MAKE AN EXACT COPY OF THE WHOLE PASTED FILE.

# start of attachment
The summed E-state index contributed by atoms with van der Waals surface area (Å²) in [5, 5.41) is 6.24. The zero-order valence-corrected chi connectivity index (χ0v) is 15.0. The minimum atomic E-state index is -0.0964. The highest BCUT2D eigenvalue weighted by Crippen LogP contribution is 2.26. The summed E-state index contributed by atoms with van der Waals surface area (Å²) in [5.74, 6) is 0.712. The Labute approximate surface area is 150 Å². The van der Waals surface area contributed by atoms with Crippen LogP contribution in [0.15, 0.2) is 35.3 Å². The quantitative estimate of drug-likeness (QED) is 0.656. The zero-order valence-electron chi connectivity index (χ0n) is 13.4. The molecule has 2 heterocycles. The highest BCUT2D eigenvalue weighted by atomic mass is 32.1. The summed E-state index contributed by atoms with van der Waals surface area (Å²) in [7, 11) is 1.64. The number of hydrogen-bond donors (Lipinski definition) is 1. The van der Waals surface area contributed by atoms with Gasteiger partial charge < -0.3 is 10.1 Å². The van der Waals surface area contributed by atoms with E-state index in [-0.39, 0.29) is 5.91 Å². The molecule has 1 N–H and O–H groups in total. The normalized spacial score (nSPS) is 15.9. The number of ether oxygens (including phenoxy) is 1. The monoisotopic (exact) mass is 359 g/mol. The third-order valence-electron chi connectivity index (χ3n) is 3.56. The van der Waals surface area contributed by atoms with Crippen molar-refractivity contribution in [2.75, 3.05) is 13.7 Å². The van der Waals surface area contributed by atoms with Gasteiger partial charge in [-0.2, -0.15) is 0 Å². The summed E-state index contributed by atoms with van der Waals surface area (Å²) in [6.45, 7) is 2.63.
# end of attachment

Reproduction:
The summed E-state index contributed by atoms with van der Waals surface area (Å²) in [5, 5.41) is 6.24. The zero-order valence-corrected chi connectivity index (χ0v) is 15.0. The minimum atomic E-state index is -0.0964. The highest BCUT2D eigenvalue weighted by Crippen LogP contribution is 2.26. The summed E-state index contributed by atoms with van der Waals surface area (Å²) in [5.74, 6) is 0.712. The Labute approximate surface area is 150 Å². The van der Waals surface area contributed by atoms with Crippen LogP contribution in [0.15, 0.2) is 35.3 Å². The quantitative estimate of drug-likeness (QED) is 0.656. The zero-order valence-electron chi connectivity index (χ0n) is 13.4. The molecule has 2 heterocycles. The highest BCUT2D eigenvalue weighted by atomic mass is 32.1. The summed E-state index contributed by atoms with van der Waals surface area (Å²) in [7, 11) is 1.64. The number of hydrogen-bond donors (Lipinski definition) is 1. The van der Waals surface area contributed by atoms with Gasteiger partial charge < -0.3 is 10.1 Å². The van der Waals surface area contributed by atoms with E-state index in [-0.39, 0.29) is 5.91 Å². The molecule has 1 N–H and O–H groups in total. The normalized spacial score (nSPS) is 15.9. The number of ether oxygens (including phenoxy) is 1. The monoisotopic (exact) mass is 359 g/mol. The third-order valence-electron chi connectivity index (χ3n) is 3.56. The van der Waals surface area contributed by atoms with Crippen molar-refractivity contribution in [2.75, 3.05) is 13.7 Å². The van der Waals surface area contributed by atoms with Gasteiger partial charge in [-0.2, -0.15) is 0 Å². The summed E-state index contributed by atoms with van der Waals surface area (Å²) in [6.45, 7) is 2.63.